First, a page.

Removing Limitations to the Efficient Utilization of Alfalfa and Other Forages in Dairy Production, New Bio-Products, and Bioenergy to...
Location: Cell Wall Biology and Utilization Research
Project Number: 3655-21000-055-00
Start Date: Jan 25, 2013
End Date: Jan 24, 2018
Objective 1: Increase profitability, improve animal welfare and reduce manure production by improving the digestibility and energy conversion efficiency of forages in dairy rations by manipulating forage cell-wall biosynthetic pathways to lower indigestible residue formation, lower waste production, and develop more efficient tools for evaluating forage quality.
Sub-Objective 1.1: Use genetic manipulation of biosynthetic pathways (e.g., lignin, lignin modifications, lignin cross-linking, ferulate cross-linking, structural polysaccharides) to identify avenues for altering cell wall digestibility and the formation of indigestible residues.
Sub-Objective 1.2: Develop methods to provide rapid screening of plant materials for chemical characteristics related to improved energy conversion efficiency and/or other nutrient quality factors.
Objective 2: Increase profitability and reduce the amount of nitrogen-containing wastes that enter the environment by reducing protein loss during the post-harvest storage and livestock consumption of alfalfa and other forages through manipulation of forage phenolic metabolic pathways.
Sub-Objective 2.1: Gain knowledge of factors that influence accumulation of hydroxycinnamyl-conjugates (e.g., phaselic acid, clovamide, chlorogenic acid) utilizable by PPO systems in forages with respect to efficacy in post-harvest proteolytic inhibition, as well as combating abiotic stress (UV, ozone).
Sub-Objective 2.2: Determine the chemical basis for proteolytic inhibition caused by classes of tannins and polyphenol oxidase generated o-quinones.
Objective 3: Improve forage biomass production (quantity and quality) for increased nutrient availability and novel bio-products that integrate bioenergy production with alfalfa and other forage crops to reduce input costs while improving environmental conditions.
Sub-Objective 3.1: Determine how alfalfa selected for improved stem nutritive value influences harvest management strategies and ruminant performance.
Sub-Objective 3.2: Use unique harvesting practices coupled with on-farm treatment and storage to create protein-rich fractions that produce value-added products from alfalfa.
Sub-Objective 3.3: Prevent excessive leaf loss during plant development and harvesting by acquiring additional knowledge of hydrolytic and regulatory factors involved in leave abscission in alfalfa, thus leading to gene-based strategies for improvement.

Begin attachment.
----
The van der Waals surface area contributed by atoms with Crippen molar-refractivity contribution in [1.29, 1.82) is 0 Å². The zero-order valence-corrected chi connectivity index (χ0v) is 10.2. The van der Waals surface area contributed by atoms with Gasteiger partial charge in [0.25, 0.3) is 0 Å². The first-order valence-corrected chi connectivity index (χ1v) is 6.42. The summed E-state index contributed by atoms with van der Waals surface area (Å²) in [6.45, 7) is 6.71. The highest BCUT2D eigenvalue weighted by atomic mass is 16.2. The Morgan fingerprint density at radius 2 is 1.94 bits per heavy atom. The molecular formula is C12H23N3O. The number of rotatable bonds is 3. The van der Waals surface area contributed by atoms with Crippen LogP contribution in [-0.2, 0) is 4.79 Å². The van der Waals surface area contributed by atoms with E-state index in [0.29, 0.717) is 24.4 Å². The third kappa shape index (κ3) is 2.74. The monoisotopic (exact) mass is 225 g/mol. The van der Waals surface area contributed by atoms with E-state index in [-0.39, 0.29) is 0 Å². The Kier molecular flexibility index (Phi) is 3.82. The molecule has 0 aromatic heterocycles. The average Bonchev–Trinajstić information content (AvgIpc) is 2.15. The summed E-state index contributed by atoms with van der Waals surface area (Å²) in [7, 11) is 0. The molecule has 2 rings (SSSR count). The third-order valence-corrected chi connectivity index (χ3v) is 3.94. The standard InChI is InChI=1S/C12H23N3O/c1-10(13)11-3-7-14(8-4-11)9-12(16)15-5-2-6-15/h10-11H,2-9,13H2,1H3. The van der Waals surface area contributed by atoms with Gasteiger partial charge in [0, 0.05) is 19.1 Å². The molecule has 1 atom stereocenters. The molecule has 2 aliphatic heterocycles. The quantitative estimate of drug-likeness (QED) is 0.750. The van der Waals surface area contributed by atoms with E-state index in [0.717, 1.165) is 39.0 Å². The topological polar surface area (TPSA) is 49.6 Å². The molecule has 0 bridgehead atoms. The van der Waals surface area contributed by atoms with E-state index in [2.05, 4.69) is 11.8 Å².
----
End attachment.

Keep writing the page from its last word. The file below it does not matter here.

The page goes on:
We will utilize a multidisciplinary approach combining plant physiology/biochemistry, chemistry, agronomy, molecular biology and genetics. Forages provide unique nutritional and environmental opportunities to improve sustainable farming systems that help ensure food security. To enhance positive characteristics of forages, work will focus on: improving cell wall digestibility under high biomass production; and capturing more plant protein in products, e.g., milk and plant bio-products, while generating less nitrogen waste. Improved utilization of cell walls can be achieved through manipulation of genes involved in biosynthesis of structural carbohydrates and lignin. Small changes in cell wall composition may lead to decreased cross-linking and increased digestibility (Objective 1). Cell wall screening methods based on nuclear magnetic resonance spectroscopy and Fourier transformed infrared spectroscopy will be used to identify chemical characteristics related to improved energy conversion efficiency. Molecular approaches will be used to modify plant biosynthetic pathways (lignification, cell wall cross-linking, structural polysaccharides) to identify avenues for altering cell wall digestibility. Efficient capture of protein nitrogen in the rumen is related to slowing protein degradation and availability of adequate digestible carbohydrate. Molecular, chemical, and biochemical approaches will be used to determine the roles of polyphenol oxidase/o-diphenols and tannins in decreasing protein degradation during ensiling and in the rumen (Objective 2). Molecular approaches will be used to alter plants for reduced protein loss during post-harvest storage and during livestock consumption of forages. A polyphenol oxidase/o-diphenol system will be inserted into alfalfa to protect proteins during ensiling. Chemical characterization of polyphenol (e.g., o-quinones and tannins) interactions with proteins will reveal mechanisms to protect proteins from degradation and provide selection criterion for forage improvement. Multiple approaches will be used to improve forage biomass production for improve animal performance and new bio-products (Objective 3). Molecular approaches will be used to down-regulate leaf abscission genes which would prevent excessive leaf loss, preserving the protein-rich fraction of alfalfa. To improve forage biomass production for increased nutrient availability and novel bio-products, field-grown alfalfa selected for increased stem digestibility will be evaluated to reveal its potential for improved animal performance. Analysis of alfalfa leaves during plant development will determine potential changes in protein and, coupled with new harvesting techniques, will lead to improved quality, as well as new bio-products to increase utilization of alfalfa in farming systems. This project plan will increase our knowledge and understanding of current limitations associated with forage utilization and provides avenues to overcome these limitations.